When using flash, shooting at the sync speed ensures that you're using your flash most efficiently. Here's why.
Aperture affects both ambient and flash exposure. The larger the aperture, the more light enters the sensor (from both flash and ambient). The most output from your flash will result from the widest aperture. The catch though is that a wider aperture will also increase the ambient exposure, possibly to the point of overexposure.
Enter shutter speed. Shutter speed affects ambient but not flash exposure (up to a limit, as discussed below). The duration of a burst of flash is so brief that whether the shutter travels quickly or slowly, all of the flash burst reaches the sensor. That is, of course, assuming the entire sensor is exposed.
Indeed, the entire sensor is fully exposed at typical shutter speeds. At a high shutter speed, however, the rear curtain starts to close even before the front curtain has traveled completely, therefore the sensor is never fully exposed at any given time. When the flash is fired at these very high speeds, the part that is covered by the rear curtain will not be exposed to flash, leading to uneven exposure which is visible as a dark bar across the bottom or top of the image. The highest shutter speed where the entire sensor is fully exposed is the camera's sync speed. Typical sync speeds are 1/200 or 1/250, but sometimes as slow as 1/125 and as high as 1/500. (Trivia: medium format cameras with leaf shutter lenses can sync at all speeds, and point-and-shoots can sync at any speed because they don't have mechanical shutters :-D ) By default, cameras usually prevent the use of shutter speeds faster than the sync speed when the flash is being used.
Going back to the discussion, higher shutter speeds will nonetheless reduce ambient exposure. We use this to our advantage using the reciprocal relationship between shutter speed and aperture for any given exposure. Let's say it's a bright, sunny day, and the correct exposure is f/16 at 1/125 at 100 ISO. Under the reciprocity principle, you can get the same exposure with any of these combinations:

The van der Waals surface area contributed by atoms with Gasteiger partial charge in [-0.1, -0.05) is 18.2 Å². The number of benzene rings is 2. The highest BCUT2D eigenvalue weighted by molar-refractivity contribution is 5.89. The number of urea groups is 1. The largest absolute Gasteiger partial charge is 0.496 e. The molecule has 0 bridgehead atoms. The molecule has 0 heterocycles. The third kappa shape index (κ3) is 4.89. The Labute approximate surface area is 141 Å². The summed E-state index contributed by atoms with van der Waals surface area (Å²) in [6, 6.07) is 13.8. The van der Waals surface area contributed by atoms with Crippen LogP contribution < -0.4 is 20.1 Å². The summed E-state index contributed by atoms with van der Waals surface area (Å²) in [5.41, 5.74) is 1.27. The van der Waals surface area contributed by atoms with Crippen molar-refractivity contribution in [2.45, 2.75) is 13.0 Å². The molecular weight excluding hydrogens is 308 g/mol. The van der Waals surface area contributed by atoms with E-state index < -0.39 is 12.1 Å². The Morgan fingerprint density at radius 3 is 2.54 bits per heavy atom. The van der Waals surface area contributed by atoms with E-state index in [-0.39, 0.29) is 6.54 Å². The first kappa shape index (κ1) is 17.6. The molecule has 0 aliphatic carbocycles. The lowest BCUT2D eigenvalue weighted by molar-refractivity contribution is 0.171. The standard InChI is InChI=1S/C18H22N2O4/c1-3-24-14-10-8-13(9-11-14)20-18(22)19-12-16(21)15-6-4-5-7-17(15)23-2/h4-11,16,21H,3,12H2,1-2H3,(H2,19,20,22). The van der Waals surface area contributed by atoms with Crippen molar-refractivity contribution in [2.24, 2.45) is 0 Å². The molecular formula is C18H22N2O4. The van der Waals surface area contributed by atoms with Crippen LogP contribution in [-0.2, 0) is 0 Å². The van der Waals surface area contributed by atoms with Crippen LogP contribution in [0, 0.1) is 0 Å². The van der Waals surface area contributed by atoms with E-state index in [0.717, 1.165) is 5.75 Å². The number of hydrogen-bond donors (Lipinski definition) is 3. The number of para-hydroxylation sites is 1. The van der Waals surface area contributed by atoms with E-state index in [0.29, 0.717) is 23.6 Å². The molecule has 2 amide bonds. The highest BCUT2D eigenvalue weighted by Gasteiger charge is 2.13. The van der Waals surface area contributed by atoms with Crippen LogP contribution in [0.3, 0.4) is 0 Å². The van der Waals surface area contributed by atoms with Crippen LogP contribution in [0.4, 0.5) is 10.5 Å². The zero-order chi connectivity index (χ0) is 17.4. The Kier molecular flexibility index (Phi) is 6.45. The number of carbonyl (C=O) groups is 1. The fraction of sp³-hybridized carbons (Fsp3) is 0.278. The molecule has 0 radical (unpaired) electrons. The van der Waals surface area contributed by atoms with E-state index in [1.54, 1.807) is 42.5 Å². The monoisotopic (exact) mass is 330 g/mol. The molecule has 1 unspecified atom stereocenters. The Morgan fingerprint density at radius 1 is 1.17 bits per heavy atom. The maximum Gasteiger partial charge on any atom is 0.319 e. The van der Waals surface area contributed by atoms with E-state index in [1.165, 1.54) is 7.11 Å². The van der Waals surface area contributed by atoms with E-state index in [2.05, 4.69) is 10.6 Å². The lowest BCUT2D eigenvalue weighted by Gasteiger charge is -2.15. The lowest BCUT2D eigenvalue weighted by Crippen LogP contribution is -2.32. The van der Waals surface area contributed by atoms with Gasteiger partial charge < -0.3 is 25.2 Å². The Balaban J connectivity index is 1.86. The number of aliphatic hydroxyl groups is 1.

f/11 at 1/250 at 100 ISO
f/16 at 1/125 at 100 ISO
f/22 at 1/60 at 100 ISO
Of the three combinations above, the one that will require the least power from the flash is the one with the widest aperture, i.e., f/11 at 1/250 at 100 ISO.
Does that mean we should just use aperture priority and always choose the widest aperture to get the most from our flash? Not necessarily. If conditions are bright and aperture is wide, then the shutter speed can be pretty high -- higher than the sync speed. In the example above, suppose we had a lens that can go as wide as f/2.8. If we change aperture to f/2.8, the shutter speed for the same exposure would be 1/4000, which is way faster than the sync speed.
What about high speed sync mode? External flashes can fire at shutter speeds higher than the natural sync speed at the expense of output by firing many small flash bursts (instead of a single flash burst) while the rear curtain travels across the sensor. With HSS, however, the flash loses slightly more than 2 stops of output. In other words, it becomes more than 4x weaker. In other words, its range drops to slightly less than half. You get the idea.
In summary, if you want to maximize your flash while minimizing your ambient, shoot at the sync speed.